1. In Western Europe, the strategy won. In the early 80's there was a grave concern that Western Europe was indeed suddenly vulnerable. Thus began the build-up that brought the GLCM, the 600 ship navy, and major growth of both Army and Air Forces in Europe. If this build-up had not occurred, any war in Europe would have been over in roughly a week. This was because the US didn't have the air frames and ships to deliver a credible counter-force in less time. It was felt that the Soviets would need 7 days to move their forces into readiness while we could have a division or two .... and NO EQUIPMENT...across in the same time. We saw roughly the same thing in Gulf War I....weeks and weeks of transporting equipment. (In fact, a significant portion of the men and equipment needed for Gulf I was drawn from Europe.)
The forces are there now (much smaller forces) as a contribution to NATO and to have a place to rotate them in and out of the ME. Even that mission is declining. If I named the just the air bases that have closed in Europe in the past 20 years, you'd be amazed....RAF Fairford, RAF Upper Heyford, RAF Bentwaters, RAF Woodbury, RAF Bentwaters, Sembach AB, BitBurg AB, Rhein-Main AB, Hahn AB, Zweibrucken AB, Torrejon AB, one of the bases in Italy, Comiso AB, and Hellenikon AB. Every one of these (except Hellenikon) held a single wing (24 aircraft) and about 2000 people. European end strength used to be about 1,000,000. Now I'd guess it's more like 350-400,000.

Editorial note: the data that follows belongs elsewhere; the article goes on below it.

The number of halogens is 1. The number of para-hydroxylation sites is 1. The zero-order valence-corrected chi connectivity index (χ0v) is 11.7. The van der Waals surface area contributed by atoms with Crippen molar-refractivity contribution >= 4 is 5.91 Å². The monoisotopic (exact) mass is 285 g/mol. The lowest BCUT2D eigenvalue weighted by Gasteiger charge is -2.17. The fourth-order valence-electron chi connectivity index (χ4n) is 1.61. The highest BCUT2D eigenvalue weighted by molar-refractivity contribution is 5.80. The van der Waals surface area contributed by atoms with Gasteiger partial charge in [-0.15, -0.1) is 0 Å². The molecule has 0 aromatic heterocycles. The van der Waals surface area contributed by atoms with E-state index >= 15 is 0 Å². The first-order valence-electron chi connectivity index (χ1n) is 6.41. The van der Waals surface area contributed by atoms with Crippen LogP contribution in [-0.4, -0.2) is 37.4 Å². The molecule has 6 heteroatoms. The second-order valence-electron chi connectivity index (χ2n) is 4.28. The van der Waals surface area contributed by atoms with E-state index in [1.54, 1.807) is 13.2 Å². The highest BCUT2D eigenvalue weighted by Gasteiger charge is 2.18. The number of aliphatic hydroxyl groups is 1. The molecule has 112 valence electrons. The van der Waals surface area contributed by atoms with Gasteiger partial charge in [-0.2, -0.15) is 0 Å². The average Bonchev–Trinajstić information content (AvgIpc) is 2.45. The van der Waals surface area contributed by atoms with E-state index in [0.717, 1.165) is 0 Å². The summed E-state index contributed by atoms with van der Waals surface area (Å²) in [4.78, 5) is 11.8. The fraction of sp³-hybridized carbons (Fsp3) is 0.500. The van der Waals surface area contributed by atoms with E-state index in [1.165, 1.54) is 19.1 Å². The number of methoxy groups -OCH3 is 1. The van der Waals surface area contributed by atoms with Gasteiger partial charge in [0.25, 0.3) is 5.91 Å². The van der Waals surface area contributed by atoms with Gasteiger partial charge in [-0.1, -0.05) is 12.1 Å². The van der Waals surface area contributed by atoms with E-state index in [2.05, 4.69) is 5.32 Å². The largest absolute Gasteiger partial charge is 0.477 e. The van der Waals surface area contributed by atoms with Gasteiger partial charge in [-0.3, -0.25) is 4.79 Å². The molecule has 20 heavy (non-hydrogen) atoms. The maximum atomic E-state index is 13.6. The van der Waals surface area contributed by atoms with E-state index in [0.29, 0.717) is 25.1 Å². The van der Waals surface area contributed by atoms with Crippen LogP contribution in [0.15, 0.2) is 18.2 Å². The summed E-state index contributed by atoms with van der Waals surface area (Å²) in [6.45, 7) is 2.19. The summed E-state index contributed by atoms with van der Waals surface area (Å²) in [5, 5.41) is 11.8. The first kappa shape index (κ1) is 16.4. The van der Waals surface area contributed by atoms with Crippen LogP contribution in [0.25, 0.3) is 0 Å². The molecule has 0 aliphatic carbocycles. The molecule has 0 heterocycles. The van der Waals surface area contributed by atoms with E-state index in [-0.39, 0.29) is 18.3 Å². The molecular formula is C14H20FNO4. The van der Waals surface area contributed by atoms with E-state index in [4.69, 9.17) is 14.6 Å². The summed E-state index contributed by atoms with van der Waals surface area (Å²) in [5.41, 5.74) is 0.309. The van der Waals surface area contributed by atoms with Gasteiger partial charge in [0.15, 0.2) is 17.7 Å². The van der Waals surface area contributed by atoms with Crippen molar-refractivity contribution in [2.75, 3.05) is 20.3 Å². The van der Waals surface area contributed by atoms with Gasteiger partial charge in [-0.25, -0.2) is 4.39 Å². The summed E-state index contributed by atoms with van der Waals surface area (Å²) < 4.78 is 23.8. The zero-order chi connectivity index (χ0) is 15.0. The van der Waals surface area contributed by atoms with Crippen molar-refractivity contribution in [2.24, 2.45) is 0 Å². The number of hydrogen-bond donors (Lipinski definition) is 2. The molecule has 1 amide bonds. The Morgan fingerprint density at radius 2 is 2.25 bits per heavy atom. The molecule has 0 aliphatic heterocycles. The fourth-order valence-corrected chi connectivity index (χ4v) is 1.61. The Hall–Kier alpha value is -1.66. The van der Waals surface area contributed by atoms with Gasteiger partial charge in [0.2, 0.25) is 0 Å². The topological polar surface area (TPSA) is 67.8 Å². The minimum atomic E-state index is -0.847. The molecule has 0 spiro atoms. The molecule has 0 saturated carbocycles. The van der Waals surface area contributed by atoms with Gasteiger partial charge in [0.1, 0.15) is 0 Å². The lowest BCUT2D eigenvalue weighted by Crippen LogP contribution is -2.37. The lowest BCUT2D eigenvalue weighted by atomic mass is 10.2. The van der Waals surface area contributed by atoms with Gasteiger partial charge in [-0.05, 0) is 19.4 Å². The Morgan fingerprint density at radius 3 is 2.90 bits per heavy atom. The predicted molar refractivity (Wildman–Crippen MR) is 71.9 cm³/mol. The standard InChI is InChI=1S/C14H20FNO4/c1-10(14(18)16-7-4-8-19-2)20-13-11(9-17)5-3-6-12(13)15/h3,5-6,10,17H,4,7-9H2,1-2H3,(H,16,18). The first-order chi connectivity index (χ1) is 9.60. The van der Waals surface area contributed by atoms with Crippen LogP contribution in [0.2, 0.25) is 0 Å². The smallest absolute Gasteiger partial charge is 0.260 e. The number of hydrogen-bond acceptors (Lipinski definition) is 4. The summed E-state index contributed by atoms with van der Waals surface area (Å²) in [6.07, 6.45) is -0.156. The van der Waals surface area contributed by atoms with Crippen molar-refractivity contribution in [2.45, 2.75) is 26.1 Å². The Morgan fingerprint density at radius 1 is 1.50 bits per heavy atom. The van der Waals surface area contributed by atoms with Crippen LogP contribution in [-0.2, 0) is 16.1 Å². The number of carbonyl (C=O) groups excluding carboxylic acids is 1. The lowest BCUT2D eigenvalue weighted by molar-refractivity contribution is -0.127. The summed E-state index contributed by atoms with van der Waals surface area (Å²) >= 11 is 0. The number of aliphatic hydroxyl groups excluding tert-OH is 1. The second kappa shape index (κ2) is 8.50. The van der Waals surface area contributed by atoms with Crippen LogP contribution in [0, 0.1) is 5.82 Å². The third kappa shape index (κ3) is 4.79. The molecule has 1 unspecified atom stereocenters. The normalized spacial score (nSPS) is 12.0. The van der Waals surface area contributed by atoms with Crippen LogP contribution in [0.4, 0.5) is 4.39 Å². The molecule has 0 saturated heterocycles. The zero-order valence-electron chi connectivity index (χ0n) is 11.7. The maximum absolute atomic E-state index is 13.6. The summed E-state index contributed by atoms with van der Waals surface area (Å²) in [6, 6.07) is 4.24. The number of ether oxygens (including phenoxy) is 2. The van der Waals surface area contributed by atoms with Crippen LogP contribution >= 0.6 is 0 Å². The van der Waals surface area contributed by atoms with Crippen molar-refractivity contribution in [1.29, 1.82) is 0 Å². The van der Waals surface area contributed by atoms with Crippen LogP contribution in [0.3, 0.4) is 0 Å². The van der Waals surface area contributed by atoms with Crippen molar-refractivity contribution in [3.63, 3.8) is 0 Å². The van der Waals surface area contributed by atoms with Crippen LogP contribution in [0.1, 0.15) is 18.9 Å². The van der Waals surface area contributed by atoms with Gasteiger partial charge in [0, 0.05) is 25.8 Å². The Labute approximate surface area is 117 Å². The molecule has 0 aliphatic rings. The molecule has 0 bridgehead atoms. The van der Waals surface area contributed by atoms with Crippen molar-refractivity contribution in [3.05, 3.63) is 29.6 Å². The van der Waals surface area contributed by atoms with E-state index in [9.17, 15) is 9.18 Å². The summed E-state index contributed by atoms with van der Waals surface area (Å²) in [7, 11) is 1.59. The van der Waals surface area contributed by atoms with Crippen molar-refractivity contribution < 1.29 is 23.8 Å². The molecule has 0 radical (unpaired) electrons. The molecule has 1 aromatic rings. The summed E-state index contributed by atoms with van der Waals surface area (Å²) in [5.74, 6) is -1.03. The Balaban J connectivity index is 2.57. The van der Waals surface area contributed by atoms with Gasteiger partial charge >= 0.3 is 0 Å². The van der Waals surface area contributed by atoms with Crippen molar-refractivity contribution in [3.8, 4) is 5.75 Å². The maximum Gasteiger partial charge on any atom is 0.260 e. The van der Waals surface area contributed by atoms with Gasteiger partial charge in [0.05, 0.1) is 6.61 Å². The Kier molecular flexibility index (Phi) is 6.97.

2. In S. Korea there is a small force (about a division and a half) and two air wings. They serve as a trip wire that causes the N. Koreans to think twice about invading. If S. Korea were to be invaded, the US forces would contribute but end up falling back. They would serve their purpose of holding the North until we could me the rest of the force into place. It's basically the same strategy as before the Korean War except the US force is larger and remains on alert. Part of the reason that worked was that N Korea had a relatively primative land and air force. That's not so true today and folks really have their thinking caps on about this.
All of this begs the question of whether or not we should or would feel compelled to act if truces/treaties were broken.